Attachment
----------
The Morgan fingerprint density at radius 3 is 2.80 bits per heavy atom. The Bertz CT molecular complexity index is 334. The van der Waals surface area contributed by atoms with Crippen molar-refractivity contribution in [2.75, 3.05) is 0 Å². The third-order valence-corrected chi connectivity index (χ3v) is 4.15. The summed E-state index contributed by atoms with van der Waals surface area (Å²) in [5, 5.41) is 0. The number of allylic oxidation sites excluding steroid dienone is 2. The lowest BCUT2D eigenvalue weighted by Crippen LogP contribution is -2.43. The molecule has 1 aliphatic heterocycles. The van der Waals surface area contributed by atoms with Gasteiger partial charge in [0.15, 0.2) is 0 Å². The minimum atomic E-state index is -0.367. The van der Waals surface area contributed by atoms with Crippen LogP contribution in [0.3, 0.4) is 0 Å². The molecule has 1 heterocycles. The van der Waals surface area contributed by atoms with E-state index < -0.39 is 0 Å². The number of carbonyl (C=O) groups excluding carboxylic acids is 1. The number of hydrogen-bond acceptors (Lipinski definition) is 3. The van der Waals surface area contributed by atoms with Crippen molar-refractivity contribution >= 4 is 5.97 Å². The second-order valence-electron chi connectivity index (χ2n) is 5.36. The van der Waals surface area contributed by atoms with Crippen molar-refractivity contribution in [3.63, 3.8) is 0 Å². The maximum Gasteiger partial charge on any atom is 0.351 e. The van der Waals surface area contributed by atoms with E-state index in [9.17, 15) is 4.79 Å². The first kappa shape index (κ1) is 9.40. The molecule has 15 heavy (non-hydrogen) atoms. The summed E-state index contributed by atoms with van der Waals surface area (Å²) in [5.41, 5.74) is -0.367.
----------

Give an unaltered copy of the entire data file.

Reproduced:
The Morgan fingerprint density at radius 3 is 2.80 bits per heavy atom. The Bertz CT molecular complexity index is 334. The van der Waals surface area contributed by atoms with Crippen molar-refractivity contribution in [2.75, 3.05) is 0 Å². The third-order valence-corrected chi connectivity index (χ3v) is 4.15. The summed E-state index contributed by atoms with van der Waals surface area (Å²) in [5, 5.41) is 0. The number of allylic oxidation sites excluding steroid dienone is 2. The lowest BCUT2D eigenvalue weighted by Crippen LogP contribution is -2.43. The molecule has 1 aliphatic heterocycles. The van der Waals surface area contributed by atoms with Gasteiger partial charge in [0.15, 0.2) is 0 Å². The minimum atomic E-state index is -0.367. The van der Waals surface area contributed by atoms with Crippen LogP contribution in [0.3, 0.4) is 0 Å². The molecule has 1 heterocycles. The van der Waals surface area contributed by atoms with E-state index < -0.39 is 0 Å². The number of carbonyl (C=O) groups excluding carboxylic acids is 1. The number of hydrogen-bond acceptors (Lipinski definition) is 3. The van der Waals surface area contributed by atoms with Crippen molar-refractivity contribution >= 4 is 5.97 Å². The second-order valence-electron chi connectivity index (χ2n) is 5.36. The van der Waals surface area contributed by atoms with Crippen molar-refractivity contribution in [3.63, 3.8) is 0 Å². The maximum Gasteiger partial charge on any atom is 0.351 e. The van der Waals surface area contributed by atoms with E-state index in [9.17, 15) is 4.79 Å². The first kappa shape index (κ1) is 9.40. The molecule has 15 heavy (non-hydrogen) atoms. The summed E-state index contributed by atoms with van der Waals surface area (Å²) in [5.41, 5.74) is -0.367.